Blend The Rainbow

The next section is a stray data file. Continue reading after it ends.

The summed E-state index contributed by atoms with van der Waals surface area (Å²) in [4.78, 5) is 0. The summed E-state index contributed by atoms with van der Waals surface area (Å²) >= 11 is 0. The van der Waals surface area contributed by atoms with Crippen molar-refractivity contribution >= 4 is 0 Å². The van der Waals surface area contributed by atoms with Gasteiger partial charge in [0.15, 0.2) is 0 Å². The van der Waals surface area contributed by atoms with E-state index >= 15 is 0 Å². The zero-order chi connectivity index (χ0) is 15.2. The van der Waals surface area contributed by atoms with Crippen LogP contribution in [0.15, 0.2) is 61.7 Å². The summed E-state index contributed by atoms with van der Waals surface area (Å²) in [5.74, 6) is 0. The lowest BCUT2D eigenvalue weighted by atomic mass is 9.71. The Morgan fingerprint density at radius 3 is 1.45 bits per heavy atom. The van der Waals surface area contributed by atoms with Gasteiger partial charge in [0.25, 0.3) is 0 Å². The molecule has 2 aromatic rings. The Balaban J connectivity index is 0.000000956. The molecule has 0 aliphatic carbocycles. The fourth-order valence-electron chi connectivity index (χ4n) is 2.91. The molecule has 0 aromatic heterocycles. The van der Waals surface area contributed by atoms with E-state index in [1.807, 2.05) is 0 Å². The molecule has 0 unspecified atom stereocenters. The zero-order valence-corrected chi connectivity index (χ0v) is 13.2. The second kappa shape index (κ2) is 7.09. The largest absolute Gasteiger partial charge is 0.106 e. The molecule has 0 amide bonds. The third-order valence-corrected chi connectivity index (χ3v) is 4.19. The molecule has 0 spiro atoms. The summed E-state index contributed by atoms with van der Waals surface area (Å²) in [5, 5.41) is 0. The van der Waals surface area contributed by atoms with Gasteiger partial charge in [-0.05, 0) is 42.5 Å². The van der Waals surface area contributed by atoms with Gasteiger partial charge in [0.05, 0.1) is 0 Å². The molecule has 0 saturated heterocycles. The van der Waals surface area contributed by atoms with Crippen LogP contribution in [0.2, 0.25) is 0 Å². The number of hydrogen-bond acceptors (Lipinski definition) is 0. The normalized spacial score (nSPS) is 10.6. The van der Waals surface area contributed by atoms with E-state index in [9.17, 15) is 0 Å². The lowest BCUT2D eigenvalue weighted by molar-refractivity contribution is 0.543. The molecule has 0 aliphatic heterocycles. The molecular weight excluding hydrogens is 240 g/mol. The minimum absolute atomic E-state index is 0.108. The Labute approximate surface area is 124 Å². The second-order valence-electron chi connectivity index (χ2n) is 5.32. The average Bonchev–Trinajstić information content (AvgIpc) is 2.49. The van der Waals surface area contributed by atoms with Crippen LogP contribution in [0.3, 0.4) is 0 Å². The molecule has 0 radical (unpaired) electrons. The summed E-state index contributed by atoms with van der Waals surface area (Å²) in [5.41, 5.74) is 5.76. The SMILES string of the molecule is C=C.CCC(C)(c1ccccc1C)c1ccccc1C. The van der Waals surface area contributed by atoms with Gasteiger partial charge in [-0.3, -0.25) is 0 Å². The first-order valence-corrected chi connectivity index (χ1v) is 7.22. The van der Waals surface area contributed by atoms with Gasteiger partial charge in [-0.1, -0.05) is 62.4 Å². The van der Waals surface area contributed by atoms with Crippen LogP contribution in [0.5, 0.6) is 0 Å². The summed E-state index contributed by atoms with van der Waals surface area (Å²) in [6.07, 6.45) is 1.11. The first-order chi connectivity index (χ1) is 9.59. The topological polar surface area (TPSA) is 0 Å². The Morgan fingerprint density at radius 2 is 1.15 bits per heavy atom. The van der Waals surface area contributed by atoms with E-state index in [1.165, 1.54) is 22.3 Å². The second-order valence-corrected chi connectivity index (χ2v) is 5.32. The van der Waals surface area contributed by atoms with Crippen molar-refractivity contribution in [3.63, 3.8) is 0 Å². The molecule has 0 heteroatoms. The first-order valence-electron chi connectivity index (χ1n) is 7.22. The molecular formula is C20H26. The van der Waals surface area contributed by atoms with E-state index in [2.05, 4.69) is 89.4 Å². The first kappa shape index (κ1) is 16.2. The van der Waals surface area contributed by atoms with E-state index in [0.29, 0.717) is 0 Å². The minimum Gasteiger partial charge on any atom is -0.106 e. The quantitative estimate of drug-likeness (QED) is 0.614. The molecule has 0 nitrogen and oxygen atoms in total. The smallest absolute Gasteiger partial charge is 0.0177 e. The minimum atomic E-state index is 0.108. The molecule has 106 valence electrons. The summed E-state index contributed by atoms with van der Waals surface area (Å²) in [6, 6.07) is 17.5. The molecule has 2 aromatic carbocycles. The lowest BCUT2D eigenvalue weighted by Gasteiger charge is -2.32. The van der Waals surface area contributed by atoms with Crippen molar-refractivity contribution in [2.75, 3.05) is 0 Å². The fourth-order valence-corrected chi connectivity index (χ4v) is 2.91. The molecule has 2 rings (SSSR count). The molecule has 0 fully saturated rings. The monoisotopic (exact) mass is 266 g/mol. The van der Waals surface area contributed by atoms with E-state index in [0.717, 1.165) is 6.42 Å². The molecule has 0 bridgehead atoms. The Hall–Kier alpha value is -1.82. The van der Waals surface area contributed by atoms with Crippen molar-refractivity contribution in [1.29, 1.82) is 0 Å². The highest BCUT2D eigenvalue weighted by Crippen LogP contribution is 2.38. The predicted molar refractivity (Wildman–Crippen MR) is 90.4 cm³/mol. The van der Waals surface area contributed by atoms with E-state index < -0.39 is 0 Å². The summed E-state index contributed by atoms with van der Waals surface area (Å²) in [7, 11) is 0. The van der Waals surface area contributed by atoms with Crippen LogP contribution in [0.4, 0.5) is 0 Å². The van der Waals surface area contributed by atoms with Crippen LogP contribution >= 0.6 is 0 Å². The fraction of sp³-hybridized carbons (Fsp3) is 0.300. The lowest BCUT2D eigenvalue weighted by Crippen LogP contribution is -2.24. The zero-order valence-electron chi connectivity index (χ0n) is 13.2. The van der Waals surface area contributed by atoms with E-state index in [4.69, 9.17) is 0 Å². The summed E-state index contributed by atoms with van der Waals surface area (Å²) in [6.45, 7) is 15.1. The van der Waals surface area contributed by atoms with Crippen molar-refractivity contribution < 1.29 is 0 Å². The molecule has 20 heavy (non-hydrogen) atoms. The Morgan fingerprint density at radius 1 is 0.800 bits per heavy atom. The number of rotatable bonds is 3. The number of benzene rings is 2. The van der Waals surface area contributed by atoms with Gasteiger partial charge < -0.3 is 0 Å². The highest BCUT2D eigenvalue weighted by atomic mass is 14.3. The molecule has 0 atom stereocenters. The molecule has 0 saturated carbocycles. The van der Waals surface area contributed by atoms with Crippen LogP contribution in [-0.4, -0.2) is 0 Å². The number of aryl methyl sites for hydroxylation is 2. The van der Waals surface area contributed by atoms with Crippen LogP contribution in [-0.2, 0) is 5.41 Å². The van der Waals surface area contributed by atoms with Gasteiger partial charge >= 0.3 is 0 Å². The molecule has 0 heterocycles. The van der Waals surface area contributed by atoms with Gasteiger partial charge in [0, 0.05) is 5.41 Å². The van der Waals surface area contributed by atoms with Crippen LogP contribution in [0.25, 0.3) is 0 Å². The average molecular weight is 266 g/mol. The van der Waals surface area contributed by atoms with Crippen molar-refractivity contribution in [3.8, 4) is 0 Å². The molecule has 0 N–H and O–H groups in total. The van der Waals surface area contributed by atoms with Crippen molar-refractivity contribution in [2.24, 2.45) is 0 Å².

We think Shaklee 180 Smoothees are the best protein supplement powders on the market. Here’s how you can work with them to take your health to the next level! “Both juicing and smoothies make it easier to eat a wider variety of foods, which is important because you increase your chances of developing a food allergy if you don’t rotate the types of food you eat. Both can also help meet the daily six to eight servings of fruits and veggies requirement! Whether juicing or smoothie-making, we highly recommend organic fruits and veggies! You’re going to the trouble of making these healthy drinks… why include traces of pesticides? And consider what fruits and veggies you’re combining. There are different schools of thought on best practices for combining foods (including proteins and fats) for optimal digestion (and less, uh, gas). If you want to mix fruits and veggies, it seems adding leafy greens is the best option. Variety of color is also important. “Be sure to get a variety of color: deep colored berries, orange colored fruits and of course your greens. Between the smoothie and the juice, you should hit a rainbow of colors, which offers a really great variety of vitamins and minerals.” ~ Green Diva Meg …Why Juice? Juicing is allows you to put healthy portions of veggies and/or fruits in one glass… more than you probably would eat in one sitting. The advantage of juicing (with a juicer!) is that it removes excess solids (pulp) from the juice and provides a delicious drink packed with high density nutrition. Both Green Diva Meg and I prefer the Champion Juicer, which calls itself “the only true masticating juicer on the market—it is the only juicer that cuts and chews the foodstuff.” Cheap juicers aren’t going to provide the nutritional punch (no pun intended), but if you need to spend less, a centrifugal juicer like the one made by Breville is a decent choice (according to fellow Green Diva Kate Bartolotta). Because all the fiber has been removed, drinking this type of juice helps your body absorb more nutrients faster. In a sense, they’re “pre-digested” for you. “Raw vegetable juices…are digested and assimilated within 10 to 15 minutes after we drink them and they are used almost entirely in the nourishment and regeneration of the cells and tissues, glands and organs of the body. In this case the result is obvious, as the entire process of digestion and assimilation is completed with a maximum degree of speed and efficiency, and with a minimum of effort on the part of the digestive system.“ – Norman Walker, “Fresh Vegetable and Fruit Juices”, pg 9 I love juicing in mid afternoon when I’m kinda hungry and feeling droopy. For me, it’s as good as a cup of coffee without the jitters. It can also be a great way to cleanse your system and makes for great “medicine” if you’re starting to feel rundown. Remember to “chew” your juice to ensure proper digestion—move it around in your mouth and, literally, chew. Why Smoothies? Smoothies are another great way to get your pile in your nutrients and protein in one… it’s that simple. But be careful—smoothies available in grocery stores and retail sites might contain an overload of sugar! That’s why it’s great to make your own. I make a smoothie every single day. In fact, my son once noted that they’d have to bury me with my blender. Ha! The difference between smoothies and juice is in the fiber. The nutrients from juice are absorbed quickly. Smoothies can take hours to digest… but all that pulp can help keep you feeling satisfied longer. It also means the sugars are absorbed slower so you’re less likely to get that sugar spike. GD Meg and I have different techniques. She uses water as the base. But because I tend to toss frozen fruits and veggies (I will buy a bulk sized organic kale from Costco and throw it in the freezer) into my smoothies, so I use almond, soy or coconut milk because more liquid is needed and using just water seems to water down the flavor. But be careful of store-bought non-dairy “milks”—many contain carrageenan a, thickening agent that could cause inflammation, gut irritation, and even cancer… We both add protein powder. Boku super protein is a great choice. It’s raw and organic and contains sprouted rice protein (Boku was the first on the market that’s low in heavy metals), dulse red algae, and cranberry protein. Garden of Life makes an organic raw protein powder, too. Pick one that you like! It’s also a great idea to add good fats like coconut or flax seed oil. Benefits of good fats: they provide essential fatty acids: help keep our skin soft; deliver fat-soluble vitamins; protect our heart; are a great source of energizing fuel; help curb overeating; promote healthy hair, nails, and bones Mix it up with a variety of greens. Here are some awesome, nutritionally potent greens to consider for both juicing and smoothies and the benefits of each: Kale: Packed with A, C, K, B6 and calcium and magnesium plus anti-cancer and cholesterol lowering antioxidants. Collards: One serving has more calcium than a glass of milk. Contain anti-cancer properties and are full of K, C, lutein, potassium and A. Spinach: Iron, calcium and tons of other vits including B2, B6, protein and omega 3 fatty acids (who knew?). Omega 3s have anti-inflammatory benefits. Brocolli Rabe (Rapini): Loaded with Vitamin C plus K, A, iron and calcium Dandelion greens: Lots of nutrients and antioxidants plus they’re great for digestion and fighting viruses. Cabbage: Cancer-fighting, great for digestion and your heart. Turnip greens: Full of calcium and high in A, K and C. Also contain lutein lots of antioxidants. Chard: A and C plus iron and lutein, minerals and protein! Other good veggies… Carrots: packed with fiber, K and luein which is great for our eyes and can also decrease our risk of heart disease. Radicchio: Filled with K and lutein plus C and potassium Pumpkin: K, C, potassium! Avocado—makes things creamy and is a good fat! It also contains K, C, B5, B6 and E plus potassium and folate. Toss in some superfoods… Superfoods make great additions to your juices and smoothies. Fruits and vegetables grown decades ago were much richer in vitamins and minerals than the varieties most of us get today. Modern industrial agriculture depletes the soil. Organic farmers are more likely to alternate fields, and don’t use soil harming pesticides and fertiizers. That’s why many of us turn to superfoods—they’re calorie sparse and nutrient and antioxidant dense. Here are some superfoods to consider: Wheat grass Barley grass Wild blue-green algae Spirulina Chlorella Green leafy veggies (see above) Seaweed Maca Goji berries Give it a kick with herbs and spices! These are spices we like to add and some of their benefits. Cayenne pepper: Stimulates the circulatory system, aids digestion, and helps regulate blood sugar Turmeric: General immune system booster and anticancer agent Ginger: Helps digestion and boosts immunity Cinnamon: Powerful antimicrobial agent (found to kill E. coli and many other bacteria) and also has anti-inflammatory compounds. Experiment! And be sure to buy non-irradiated spices, since this irradiation may negate the health benefits of spices. And one last thing… minimize sugar! Of course, we love to add fruit to our smoothies and juices! And if we’re doing that, there should be no need for added sugar… fruit contains plenty. You can also include high sugar content veggies like carrots and beets for sweetness. Sugar adds to inflammation which is bad for our skin and more (weight gain, cavities, of course). Avoid packaged and processed foods to help reduce your sugar intake and read labels! Eating too much sugar increases the risk of dying with heard disease. It may also stimulate the liver to dump more harmful fats into the bloodstream. Keep in mind… women should consume less than 100 calories of added sugar a day (6 teaspoons), men 150 (9teaspoons). Guess what? One 12 ounce can of soda contains 9 teaspoons of sugar! If you can’t stomach these without sugar, use real raw sure or, better yet, raw honey.” From “Juicing & Smoothie-ing Tips & Recipes” By The Green Divas